To recap - in case you're zoning on the general principles (and who can blame you): 
  •  My gauge swatch told me that I need to size down a needle to get almost, but not quite, the pattern dimensions. 
  • It also told me that my sweater, knit in US7 needles, will still be a bit bigger than the pattern dimensions suggest. 
  • The pattern told me the actual size of each circumference dimension. 
  • My preference (based on my shape, my attitude, and what I know of the design/designer) determined the amount of ease I will aim for and the type of yarn I will choose to encourage that ease to drape optimally on my body. 
Based on these factors, I know that neither size small nor medium, without further alteration of the pattern, will work in the bust.

In case you're curious, it took me about 3 hours to figure all of this out. (And about 2 hours to write this post.)

But don't despair! I sorted it relatively easily by a) carefully reviewing the pattern instructions and then b) emailing the pattern designer to confirm the following:
  • Short rows (A) are not a good idea if I want to retain the symmetry of the cables.
  • Size mash up (B) is probably my best bet - as long as I can achieve the desired size by knitting the medium in the bust. (See above for why I can't.)
  • The alteration of size, very slightly, given my gauge (C) isn't germane. This won't influence sizing enough to warrant either striving for perfect pattern gauge, or avoiding it. Note: I have deliberately avoided going down to a US6 to get pattern gauge (potentially) because that may screw with the kind of ease I can achieve and the nature of the stitch. I have talked about this in more detail here.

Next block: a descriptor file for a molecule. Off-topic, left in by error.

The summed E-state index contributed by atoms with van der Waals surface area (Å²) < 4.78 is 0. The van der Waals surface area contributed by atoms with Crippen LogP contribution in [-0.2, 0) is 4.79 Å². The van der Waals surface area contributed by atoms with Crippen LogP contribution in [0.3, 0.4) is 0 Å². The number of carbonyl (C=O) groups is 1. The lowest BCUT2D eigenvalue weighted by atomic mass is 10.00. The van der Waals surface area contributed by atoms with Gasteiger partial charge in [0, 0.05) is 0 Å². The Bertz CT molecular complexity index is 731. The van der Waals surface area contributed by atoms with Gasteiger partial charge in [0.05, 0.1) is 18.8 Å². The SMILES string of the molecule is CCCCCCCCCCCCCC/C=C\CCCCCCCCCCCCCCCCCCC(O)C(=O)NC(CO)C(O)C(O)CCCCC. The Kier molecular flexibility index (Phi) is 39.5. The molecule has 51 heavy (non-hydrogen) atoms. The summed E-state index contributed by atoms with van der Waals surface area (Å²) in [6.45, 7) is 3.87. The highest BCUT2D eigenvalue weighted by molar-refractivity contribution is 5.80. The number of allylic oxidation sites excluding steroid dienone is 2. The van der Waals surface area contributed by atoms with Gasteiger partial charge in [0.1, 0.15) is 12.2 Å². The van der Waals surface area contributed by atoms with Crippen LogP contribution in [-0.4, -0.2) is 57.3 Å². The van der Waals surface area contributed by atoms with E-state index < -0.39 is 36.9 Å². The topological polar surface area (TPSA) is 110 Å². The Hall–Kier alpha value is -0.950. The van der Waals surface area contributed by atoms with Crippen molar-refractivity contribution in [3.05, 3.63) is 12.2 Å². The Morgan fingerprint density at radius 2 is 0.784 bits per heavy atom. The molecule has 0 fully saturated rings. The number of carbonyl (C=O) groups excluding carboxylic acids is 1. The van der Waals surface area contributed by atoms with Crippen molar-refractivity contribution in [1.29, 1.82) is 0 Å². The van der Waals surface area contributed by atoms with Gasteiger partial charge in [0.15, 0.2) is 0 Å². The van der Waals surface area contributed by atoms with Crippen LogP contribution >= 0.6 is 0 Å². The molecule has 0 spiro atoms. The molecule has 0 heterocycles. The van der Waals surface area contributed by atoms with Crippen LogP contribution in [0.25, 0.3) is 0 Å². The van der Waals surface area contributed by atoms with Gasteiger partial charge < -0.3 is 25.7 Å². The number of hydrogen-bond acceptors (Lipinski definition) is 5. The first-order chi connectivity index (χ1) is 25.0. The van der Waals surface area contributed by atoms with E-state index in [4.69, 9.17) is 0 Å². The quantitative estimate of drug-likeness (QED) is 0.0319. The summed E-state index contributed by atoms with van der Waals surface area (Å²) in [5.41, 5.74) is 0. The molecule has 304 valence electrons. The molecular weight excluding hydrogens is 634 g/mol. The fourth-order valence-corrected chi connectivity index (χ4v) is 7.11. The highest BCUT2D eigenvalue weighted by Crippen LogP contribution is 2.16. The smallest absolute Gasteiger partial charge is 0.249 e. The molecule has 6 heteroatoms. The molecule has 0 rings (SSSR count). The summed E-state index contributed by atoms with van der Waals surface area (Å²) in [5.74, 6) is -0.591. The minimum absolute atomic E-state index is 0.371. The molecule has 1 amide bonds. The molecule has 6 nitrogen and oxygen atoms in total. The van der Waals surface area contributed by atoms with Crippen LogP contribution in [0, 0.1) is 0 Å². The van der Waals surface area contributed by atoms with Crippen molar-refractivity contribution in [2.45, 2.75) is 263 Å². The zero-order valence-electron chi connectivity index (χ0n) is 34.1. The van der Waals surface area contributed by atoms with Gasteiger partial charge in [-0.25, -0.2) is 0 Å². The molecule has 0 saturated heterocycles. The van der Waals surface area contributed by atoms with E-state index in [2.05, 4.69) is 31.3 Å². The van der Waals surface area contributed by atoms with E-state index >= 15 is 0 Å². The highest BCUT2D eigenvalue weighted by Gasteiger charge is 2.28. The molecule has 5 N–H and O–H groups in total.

Andi did say that she thinks I'll be able to add some stitches onto the small under the armholes (but not as many as I'd need to knit the bust as a size M) so that I can achieve a 38" bust after 3" of negative ease. 
 
BTW, what's the number of stitches I'll require (according to my math and gauge) to do this?: 6.
 
Yup. 6 extra stitches, added at the armholes, should give me that 1.25" in bust circumference I'm looking for.
 
Now only time will tell if I've done my figuring correctly.
 
I bring you this tome of a post to hit the point home: I suggest you spend 4 hours figuring out the stitch numbers that accord with your actual dimensions so that you don't have to spend 20 hours ripping out stitches or (worse still) so that you don't knit an entire garment that's not quite right for your body.
 
I wonder if there's anyone still reading at this point. I sure hope so.
 
Thoughts or feelings? 

20 comments:

  1. I'm about to embark on a bit of knitting that requires an FBA so yours is a very timely post

    I have also downloaded a series of tutorials entitled Fit to Flatter by Amy Herzog which you can see here, which I'm hoping will help.

    http://www.amyherzogdesigns.com/f2f/

    I'm a mathematician by training, so at least that bit doesn't scare me.